14. A method for sensing through walls including the steps of:
transmitting a train of short pulses of electromagnetic energy, each pulse being stepped in frequency and
receiving said pulses and providing an output signal in response thereto, said step of receiving further including the step of sampling said train at a centerline of a frequency spectrum of one of said pulses.
15. A radar system comprising:
first means for receiving a train of pulses, each pulse being stepped in frequency;
second means for filtering said train to pass a center spectral line of a frequency spectrum of one of said pulses; and
third means for sampling said filtered pulse train and providing an output in response thereto.
16. The invention of claim 15 further including means for digitizing the output of said third means.
17. The invention of claim 15 wherein each of said pulses is less than or equal to 1 nanosecond in rise or fall time.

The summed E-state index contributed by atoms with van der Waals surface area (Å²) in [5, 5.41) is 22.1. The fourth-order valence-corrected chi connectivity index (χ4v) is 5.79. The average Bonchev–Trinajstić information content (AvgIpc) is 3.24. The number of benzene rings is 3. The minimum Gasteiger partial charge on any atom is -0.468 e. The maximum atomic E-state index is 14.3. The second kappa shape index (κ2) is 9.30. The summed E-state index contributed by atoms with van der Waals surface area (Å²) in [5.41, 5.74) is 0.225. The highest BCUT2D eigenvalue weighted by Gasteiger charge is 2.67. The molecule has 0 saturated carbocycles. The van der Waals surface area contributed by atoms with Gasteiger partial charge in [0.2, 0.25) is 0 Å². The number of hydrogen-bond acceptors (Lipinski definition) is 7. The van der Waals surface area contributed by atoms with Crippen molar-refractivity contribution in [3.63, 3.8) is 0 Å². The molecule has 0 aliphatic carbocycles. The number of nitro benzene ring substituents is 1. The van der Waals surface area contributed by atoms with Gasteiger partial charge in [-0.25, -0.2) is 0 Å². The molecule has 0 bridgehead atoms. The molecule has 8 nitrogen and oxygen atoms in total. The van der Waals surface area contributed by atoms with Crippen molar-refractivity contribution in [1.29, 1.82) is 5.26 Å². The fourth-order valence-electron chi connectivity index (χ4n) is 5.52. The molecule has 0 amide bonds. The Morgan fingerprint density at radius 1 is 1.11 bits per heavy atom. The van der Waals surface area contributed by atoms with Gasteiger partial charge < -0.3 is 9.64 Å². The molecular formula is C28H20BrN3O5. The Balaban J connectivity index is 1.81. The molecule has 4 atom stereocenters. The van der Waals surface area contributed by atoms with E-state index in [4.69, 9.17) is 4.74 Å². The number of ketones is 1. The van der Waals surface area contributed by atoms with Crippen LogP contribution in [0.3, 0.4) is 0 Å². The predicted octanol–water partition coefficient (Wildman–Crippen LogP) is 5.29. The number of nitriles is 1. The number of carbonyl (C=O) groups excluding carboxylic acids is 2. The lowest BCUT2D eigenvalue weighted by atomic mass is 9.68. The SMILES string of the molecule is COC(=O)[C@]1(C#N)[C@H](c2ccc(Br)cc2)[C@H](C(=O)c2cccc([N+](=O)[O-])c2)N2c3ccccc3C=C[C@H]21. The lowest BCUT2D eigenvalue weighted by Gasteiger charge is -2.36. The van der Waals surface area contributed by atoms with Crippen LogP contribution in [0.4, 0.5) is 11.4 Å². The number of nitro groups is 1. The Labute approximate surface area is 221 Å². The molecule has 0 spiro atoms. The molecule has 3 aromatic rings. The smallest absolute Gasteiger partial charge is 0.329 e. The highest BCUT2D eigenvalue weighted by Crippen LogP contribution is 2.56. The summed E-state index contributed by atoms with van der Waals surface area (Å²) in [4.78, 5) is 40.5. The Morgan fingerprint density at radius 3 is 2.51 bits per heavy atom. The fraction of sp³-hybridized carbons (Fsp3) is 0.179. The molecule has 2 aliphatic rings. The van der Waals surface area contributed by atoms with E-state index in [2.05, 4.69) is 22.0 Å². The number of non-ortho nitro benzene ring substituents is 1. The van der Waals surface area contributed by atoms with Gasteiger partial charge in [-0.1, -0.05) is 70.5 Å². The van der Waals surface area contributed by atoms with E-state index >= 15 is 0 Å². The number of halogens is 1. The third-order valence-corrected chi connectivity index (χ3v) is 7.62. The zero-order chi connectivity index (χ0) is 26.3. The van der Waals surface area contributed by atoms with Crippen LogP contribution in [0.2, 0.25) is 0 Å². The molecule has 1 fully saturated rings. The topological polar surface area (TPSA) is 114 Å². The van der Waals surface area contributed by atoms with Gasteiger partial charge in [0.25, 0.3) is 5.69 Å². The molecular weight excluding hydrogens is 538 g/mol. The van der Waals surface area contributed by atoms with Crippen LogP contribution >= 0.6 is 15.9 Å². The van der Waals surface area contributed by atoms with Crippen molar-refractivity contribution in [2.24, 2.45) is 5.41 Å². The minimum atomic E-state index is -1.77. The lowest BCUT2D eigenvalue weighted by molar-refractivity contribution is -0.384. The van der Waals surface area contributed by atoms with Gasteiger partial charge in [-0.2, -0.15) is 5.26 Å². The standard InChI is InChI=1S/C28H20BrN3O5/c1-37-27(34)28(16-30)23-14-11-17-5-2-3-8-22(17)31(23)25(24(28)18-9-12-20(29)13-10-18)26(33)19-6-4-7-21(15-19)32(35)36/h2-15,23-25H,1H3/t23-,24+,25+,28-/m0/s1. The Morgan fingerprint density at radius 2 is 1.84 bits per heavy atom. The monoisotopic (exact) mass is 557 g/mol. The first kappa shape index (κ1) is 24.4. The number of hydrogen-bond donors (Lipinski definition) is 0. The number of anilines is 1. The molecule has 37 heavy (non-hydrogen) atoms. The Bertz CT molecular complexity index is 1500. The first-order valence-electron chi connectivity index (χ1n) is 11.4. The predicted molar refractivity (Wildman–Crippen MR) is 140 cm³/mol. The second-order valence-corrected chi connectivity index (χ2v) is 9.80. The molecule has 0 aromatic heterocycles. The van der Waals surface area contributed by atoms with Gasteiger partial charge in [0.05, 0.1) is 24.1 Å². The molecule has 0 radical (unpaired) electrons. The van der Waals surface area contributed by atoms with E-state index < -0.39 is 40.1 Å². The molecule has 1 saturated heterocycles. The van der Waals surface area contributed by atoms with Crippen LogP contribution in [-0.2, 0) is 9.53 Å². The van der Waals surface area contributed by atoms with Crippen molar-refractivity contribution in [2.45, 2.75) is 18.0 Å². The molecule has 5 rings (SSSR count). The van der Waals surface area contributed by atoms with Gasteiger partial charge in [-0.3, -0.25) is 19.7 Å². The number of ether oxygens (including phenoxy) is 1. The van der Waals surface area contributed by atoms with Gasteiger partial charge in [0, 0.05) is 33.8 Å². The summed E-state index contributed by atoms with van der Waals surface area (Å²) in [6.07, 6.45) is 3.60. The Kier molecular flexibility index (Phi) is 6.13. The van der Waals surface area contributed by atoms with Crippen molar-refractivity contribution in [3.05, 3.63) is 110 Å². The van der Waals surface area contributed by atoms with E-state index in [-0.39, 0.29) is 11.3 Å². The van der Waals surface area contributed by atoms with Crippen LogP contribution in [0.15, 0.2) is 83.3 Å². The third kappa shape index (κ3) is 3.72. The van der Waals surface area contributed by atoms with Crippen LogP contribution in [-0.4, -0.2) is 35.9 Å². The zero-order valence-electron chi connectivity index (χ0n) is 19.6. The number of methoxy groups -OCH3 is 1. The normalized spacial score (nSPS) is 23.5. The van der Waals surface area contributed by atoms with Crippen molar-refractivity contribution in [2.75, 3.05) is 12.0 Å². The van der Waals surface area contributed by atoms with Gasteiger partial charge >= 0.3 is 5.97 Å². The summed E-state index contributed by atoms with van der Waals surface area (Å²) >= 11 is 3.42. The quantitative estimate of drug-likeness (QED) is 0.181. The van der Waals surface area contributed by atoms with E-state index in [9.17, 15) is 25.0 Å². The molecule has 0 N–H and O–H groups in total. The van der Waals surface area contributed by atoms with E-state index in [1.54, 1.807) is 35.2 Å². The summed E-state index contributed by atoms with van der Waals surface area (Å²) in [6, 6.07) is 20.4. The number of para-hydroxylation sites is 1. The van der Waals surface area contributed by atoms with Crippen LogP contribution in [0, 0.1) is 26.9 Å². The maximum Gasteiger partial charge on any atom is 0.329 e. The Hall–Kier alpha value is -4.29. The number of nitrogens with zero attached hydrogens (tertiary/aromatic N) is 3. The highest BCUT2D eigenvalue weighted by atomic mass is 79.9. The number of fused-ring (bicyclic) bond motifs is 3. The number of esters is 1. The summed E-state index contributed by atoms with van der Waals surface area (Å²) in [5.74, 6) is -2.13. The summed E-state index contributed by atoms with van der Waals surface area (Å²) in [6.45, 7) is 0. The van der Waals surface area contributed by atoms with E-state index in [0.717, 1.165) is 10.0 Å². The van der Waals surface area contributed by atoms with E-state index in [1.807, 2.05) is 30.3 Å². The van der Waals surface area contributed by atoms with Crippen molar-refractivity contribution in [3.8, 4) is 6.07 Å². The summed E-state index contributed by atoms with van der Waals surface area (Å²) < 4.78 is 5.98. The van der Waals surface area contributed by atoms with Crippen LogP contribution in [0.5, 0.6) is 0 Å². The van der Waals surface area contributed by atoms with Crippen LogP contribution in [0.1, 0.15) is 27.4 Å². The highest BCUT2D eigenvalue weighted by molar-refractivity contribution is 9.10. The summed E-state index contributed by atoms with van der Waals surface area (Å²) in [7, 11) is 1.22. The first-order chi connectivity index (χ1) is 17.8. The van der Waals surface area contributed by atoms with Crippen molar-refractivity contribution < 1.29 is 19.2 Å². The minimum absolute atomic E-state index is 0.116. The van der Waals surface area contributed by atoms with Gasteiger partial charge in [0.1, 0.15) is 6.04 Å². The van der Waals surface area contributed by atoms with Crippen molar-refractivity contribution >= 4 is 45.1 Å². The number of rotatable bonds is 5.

18. The invention of claim 15 wherein said second means includes means for filtering said pulses within an analog range gate.
19. The invention of claim 15 wherein said line is centered at an intermediate frequency of at least one of said pulses.
20. The invention of claim 19 wherein said second means includes means for passing signals within a pass band equal to twice a width of said at least one of said pulses.
21. A method including the steps of:
receiving a train of pulses, each pulse being stepped in frequency;
filtering said train to pass a center spectral line of a frequency spectrum of one of said pulses; and
sampling said filtered pulse train and providing an output in response thereto.